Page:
Matthew A. Linde, Esq. is an experienced guardianship attorney who enjoys assisting you with caring for an incapacitated person.

Under Florida statute 744.102(12) an incapacitated person "means a person who has been judicially determined to lack the capacity to manage at least some of the property or to meet at least some of the essential health and safety requirements of the person.

      (a) To "manage property" means to take those actions necessary to obtain, administer, and dispose of real and personal property, intangible property, business property, benefits, and income.

      (b) To "meet essential requirements for health or safety" means to take those actions necessary to provide the health care, food, shelter, clothing, personal hygiene, or other care without which serious and imminent physical injury or illness is more likely than not to occur."

Adult guardianship begins with a determination concerning whether a person is fully or partially incapacitated.   The reason for this is that if the person has capacity, then they can do what they want to do much to the chagrin of their children sometimes.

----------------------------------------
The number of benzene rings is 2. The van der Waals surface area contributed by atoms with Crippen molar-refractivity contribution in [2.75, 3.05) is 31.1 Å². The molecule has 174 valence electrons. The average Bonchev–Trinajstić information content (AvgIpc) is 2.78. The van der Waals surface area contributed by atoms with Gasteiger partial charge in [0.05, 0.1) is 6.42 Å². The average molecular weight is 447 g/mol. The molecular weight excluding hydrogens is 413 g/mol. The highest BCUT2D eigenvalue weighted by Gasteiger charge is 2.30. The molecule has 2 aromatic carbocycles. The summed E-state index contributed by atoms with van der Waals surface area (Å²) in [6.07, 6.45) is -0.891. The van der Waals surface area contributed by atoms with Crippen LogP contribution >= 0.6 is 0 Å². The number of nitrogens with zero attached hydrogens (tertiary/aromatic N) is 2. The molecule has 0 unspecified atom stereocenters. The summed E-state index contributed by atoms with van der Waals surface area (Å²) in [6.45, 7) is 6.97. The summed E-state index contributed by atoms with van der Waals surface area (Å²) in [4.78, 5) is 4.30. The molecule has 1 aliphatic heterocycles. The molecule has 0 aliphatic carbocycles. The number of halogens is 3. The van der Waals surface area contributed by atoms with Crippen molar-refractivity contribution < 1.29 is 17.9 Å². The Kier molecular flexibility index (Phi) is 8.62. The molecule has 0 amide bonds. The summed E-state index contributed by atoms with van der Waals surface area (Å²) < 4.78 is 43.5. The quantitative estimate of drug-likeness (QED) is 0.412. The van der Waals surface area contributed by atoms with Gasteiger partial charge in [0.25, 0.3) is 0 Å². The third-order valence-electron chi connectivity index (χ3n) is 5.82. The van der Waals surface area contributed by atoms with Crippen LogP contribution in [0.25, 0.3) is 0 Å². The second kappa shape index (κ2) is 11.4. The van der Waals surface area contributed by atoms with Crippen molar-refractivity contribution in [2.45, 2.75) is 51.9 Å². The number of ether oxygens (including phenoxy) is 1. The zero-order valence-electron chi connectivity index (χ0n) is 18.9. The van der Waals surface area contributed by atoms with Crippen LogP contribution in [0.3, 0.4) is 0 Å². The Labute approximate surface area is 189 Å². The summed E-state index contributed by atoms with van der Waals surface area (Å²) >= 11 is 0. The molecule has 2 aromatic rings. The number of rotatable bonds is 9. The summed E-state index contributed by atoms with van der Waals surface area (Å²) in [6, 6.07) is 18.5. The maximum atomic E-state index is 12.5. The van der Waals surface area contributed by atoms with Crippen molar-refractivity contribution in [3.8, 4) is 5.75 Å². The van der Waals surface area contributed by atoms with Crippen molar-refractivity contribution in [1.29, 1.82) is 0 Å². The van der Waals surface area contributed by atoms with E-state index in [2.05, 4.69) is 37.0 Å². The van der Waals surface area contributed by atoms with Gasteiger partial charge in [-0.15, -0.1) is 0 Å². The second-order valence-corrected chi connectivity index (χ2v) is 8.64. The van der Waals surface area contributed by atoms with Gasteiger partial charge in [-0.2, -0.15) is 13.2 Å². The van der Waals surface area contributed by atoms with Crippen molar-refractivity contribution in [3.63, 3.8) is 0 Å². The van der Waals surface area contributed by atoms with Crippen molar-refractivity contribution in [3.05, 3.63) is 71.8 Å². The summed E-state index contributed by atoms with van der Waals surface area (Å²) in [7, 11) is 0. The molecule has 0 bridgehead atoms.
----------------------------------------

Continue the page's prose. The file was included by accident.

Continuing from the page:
The guardianship process generally takes the following steps:

  1. Filing a petition with the circuit court to determine whether the alleged incapacitated person lacks capacity to manage themselves or their property.
  2. The court appoints a committee of three individuals to exam the alleged incapacitated person and the three committee members then file a report with the court.  If the reports indicate that  the person lacks capacity, then the court must decide whether there is a less restrictive alternative to a guardianship.  Many times the reports are not consistent.  This requires an evidentiary hearing where the court reviews the evidence and makes a ruling on whether the AIP has capacity or is partially or completely incapacitated. 
  3. If there is a less restrictive alternative (such as a durable power of attorney), then the court will refuse to appoint a guardian.
  4. If there is no less restrictive alternative to appointing a guardian, then the court will appoint a guardian, but many times who the guardian should be is a contested issue requiring an evidentiary hearing.
  5. Once the court appoints a guardian, then the guardian inventories the ward's (the ward is the name of the person who has been judged incapacitated) property and files a care plan with the court.  Annually the guardian files an accounting with the court as well as a care plan.  This will continue until the ward dies or regains capacity.
Matthew A. Linde
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